The Show Must Go On(line): The Story of our Reimagined, Virtual Production of Fiddler on the Roof Jr. for COVID Era
June 9, 2020 by
Milton will premiere a reimagined, virtual production of Fiddler on the Roof Jr show on Sunday, June 14 at 7:30pm. Co-Directors Sarah Gershman and Sarah Shapiro, who are parents at the school, and Steven Magenheim, a fourth-grade teacher at Milton, helmed the production. Students have been working with them and a troupe of volunteers comprised of parents, parents of alumni, and a grandparent. Some volunteers have film and theater backgrounds while others have backgrounds in Yiddish, Jewish history, and Jewish literature – all stepped up to support the student thespians as they worked to bring this production to life. The result is Virtual Fiddler on the Roof Jr, a work of art at once familiar and new.
When the school campuses closed in March due to COVID19, the cast and crew met over Zoom to discuss whether they should continue. From the outset, there was a resounding response that “the show must go on.” As one of our sixth graders noted: the “Coronavirus has already taken so much from us – we can’t let it take our production away too.” Sarah, Sarah and Steven then asked the students to imagine what a virtual musical would look like and invited the students to be part of the process. Like the characters in the play, they considered what to keep from the traditional musical model and how to adapt it to changing circumstances. They had to rethink many aspects of the show that are not possible to replicate with social distancing restrictions in place. Our Fiddler team re-imagined scenes that would have included multiple characters in dialogue or song together, and the newly interpreted scenes manage to be both resonant and modern. For example, the English-language “Matchmaker” number has our young women sharing the same hopes, dreams, and, fears in song but their ‘matchmaker’ is an online dating app. Similarly, while the “To Life” number in the original show celebrated the simcha of a planned wedding, our middle school production will present this song as a tribute to the students whose bnei mitzvah had to be revised or postponed during this period. The changed medium also provided new opportunities for creativity as in the scenes when Hodel sings “Far From the Home I Love” in front of a B&O railroad station built in the 1800s and when our Fiddler character actually plays her violin on the roof of her family home.
In addition to meeting creative challenges, they had to tackle technical challenges as well. They had to rethink how to show numbers like “The Wedding Dance” with dancers performing apart and in a small screen format. They had to offer technical guidance on film vs stage performance to our actors and to the family members who would be filming them. Finally, they had to consider both art and pedagogy because this is a middle school production and the student experience is an important factor. This theatrical endeavor gave our ensemble an opportunity to reflect on the challenges of art and history, and the importance of storytelling.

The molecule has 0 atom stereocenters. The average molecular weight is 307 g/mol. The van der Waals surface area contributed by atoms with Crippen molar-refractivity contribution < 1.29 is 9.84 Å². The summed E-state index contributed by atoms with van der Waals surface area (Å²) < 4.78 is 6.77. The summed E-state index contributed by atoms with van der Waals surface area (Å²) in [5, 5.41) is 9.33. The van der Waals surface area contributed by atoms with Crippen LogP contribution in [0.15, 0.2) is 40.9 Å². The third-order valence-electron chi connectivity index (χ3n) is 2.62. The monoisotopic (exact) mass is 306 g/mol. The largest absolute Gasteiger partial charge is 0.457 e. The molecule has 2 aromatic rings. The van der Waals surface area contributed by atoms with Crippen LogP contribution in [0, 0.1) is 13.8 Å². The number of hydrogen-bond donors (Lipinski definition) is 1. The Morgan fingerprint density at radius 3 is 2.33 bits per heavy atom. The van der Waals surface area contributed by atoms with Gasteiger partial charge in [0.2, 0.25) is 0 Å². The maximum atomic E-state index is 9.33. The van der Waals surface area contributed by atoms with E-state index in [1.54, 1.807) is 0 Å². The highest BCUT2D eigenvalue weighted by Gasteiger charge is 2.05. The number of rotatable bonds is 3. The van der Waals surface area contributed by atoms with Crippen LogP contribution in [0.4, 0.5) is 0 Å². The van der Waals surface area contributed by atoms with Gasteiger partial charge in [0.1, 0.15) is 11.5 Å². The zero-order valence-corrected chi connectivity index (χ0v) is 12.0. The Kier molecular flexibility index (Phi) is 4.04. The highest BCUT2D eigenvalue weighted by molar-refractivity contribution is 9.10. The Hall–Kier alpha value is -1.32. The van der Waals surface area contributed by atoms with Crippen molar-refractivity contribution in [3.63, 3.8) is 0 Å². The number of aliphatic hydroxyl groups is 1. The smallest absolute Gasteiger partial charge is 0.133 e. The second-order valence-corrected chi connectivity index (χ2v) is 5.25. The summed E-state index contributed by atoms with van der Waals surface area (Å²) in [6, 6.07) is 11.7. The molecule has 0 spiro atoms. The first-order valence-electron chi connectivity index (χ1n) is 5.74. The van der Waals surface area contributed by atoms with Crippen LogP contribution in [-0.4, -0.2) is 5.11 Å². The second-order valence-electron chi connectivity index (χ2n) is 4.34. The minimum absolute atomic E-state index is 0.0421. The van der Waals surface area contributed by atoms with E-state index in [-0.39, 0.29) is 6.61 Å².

Throughout this adventure, we also experienced moments of unexpected joys and deep gratitude. We had the serendipitous opportunity to learn from a renowned producer and composer – and have him as part of our show. Mr. Mlotek recorded a number from the Yiddish production to share with us for inclusion in our school musical! On April 30, we were honored to have a special evening of learning, stories, and song with Zalmen Mlotek, whose most recent project was the hit Off Broadway production of Fiddler on the Roof in Yiddish. Our cast and crew, along with Milton middle school families, were invited to a private event on Zoom. Mr. Mlotek shared behind-the-scenes stories, discussed the impact of the show in New York and internationally, and talked to us about the challenges the show has faced over the years. A musician and composer, he performed numbers from the show, taught us a great Yiddish phrase, and even heard cast members sing Matchmaker in Yiddish. We are thrilled that as part of our production, we have a traditional scene of “Matchmaker” in Yiddish along with a modern version of “Matchmaker” in English.
Since we began the production’s “reboot” from in-person to online, we have been amazed by the creativity, courage, talent and resilience of our middle school actors and the commitment of our visionary volunteers. Just as we are excited to share the final show with our community, we are also inspired by the process of making the show with these talented and tenacious players and producers. Like Tevye, we are balancing tradition with changes that sometimes come unexpectedly. As he says in the scene when Perchik and Hodel break with tradition and announce their engagement: “Love, it’s a new style… On the other hand, our old ways were once new, weren’t they?”